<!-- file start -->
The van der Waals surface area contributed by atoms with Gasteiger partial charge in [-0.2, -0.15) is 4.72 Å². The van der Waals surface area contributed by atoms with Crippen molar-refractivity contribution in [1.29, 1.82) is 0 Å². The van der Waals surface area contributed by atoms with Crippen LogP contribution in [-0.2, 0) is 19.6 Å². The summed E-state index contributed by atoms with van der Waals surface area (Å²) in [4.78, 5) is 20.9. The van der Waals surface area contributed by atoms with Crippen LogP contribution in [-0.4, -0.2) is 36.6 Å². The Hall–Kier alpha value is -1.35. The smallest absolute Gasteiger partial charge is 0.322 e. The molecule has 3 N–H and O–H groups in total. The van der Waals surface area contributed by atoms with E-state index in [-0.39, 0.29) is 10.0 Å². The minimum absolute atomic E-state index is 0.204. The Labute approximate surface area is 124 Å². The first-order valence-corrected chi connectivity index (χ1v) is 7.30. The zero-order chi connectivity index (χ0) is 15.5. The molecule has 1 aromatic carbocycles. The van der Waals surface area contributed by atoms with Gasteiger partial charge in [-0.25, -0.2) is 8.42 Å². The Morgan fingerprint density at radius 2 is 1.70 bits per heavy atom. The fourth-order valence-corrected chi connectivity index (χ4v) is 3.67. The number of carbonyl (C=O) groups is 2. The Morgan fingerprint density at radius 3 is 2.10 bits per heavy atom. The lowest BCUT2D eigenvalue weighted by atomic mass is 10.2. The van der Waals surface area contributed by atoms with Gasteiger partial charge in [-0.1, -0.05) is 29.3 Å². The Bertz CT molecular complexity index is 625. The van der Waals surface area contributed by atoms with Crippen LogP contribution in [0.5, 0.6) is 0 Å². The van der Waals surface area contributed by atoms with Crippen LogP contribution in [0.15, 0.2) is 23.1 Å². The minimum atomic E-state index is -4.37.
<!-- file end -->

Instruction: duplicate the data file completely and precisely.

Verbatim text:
The van der Waals surface area contributed by atoms with Gasteiger partial charge in [-0.2, -0.15) is 4.72 Å². The van der Waals surface area contributed by atoms with Crippen molar-refractivity contribution in [1.29, 1.82) is 0 Å². The van der Waals surface area contributed by atoms with Crippen LogP contribution in [-0.2, 0) is 19.6 Å². The summed E-state index contributed by atoms with van der Waals surface area (Å²) in [4.78, 5) is 20.9. The van der Waals surface area contributed by atoms with Crippen LogP contribution in [-0.4, -0.2) is 36.6 Å². The Hall–Kier alpha value is -1.35. The smallest absolute Gasteiger partial charge is 0.322 e. The molecule has 3 N–H and O–H groups in total. The van der Waals surface area contributed by atoms with E-state index in [-0.39, 0.29) is 10.0 Å². The minimum absolute atomic E-state index is 0.204. The Labute approximate surface area is 124 Å². The first-order valence-corrected chi connectivity index (χ1v) is 7.30. The zero-order chi connectivity index (χ0) is 15.5. The molecule has 1 aromatic carbocycles. The van der Waals surface area contributed by atoms with Gasteiger partial charge in [-0.25, -0.2) is 8.42 Å². The Morgan fingerprint density at radius 2 is 1.70 bits per heavy atom. The fourth-order valence-corrected chi connectivity index (χ4v) is 3.67. The number of carbonyl (C=O) groups is 2. The Morgan fingerprint density at radius 3 is 2.10 bits per heavy atom. The lowest BCUT2D eigenvalue weighted by atomic mass is 10.2. The van der Waals surface area contributed by atoms with Gasteiger partial charge in [-0.1, -0.05) is 29.3 Å². The Bertz CT molecular complexity index is 625. The van der Waals surface area contributed by atoms with Crippen LogP contribution in [0.5, 0.6) is 0 Å². The van der Waals surface area contributed by atoms with Crippen LogP contribution in [0.15, 0.2) is 23.1 Å². The minimum atomic E-state index is -4.37.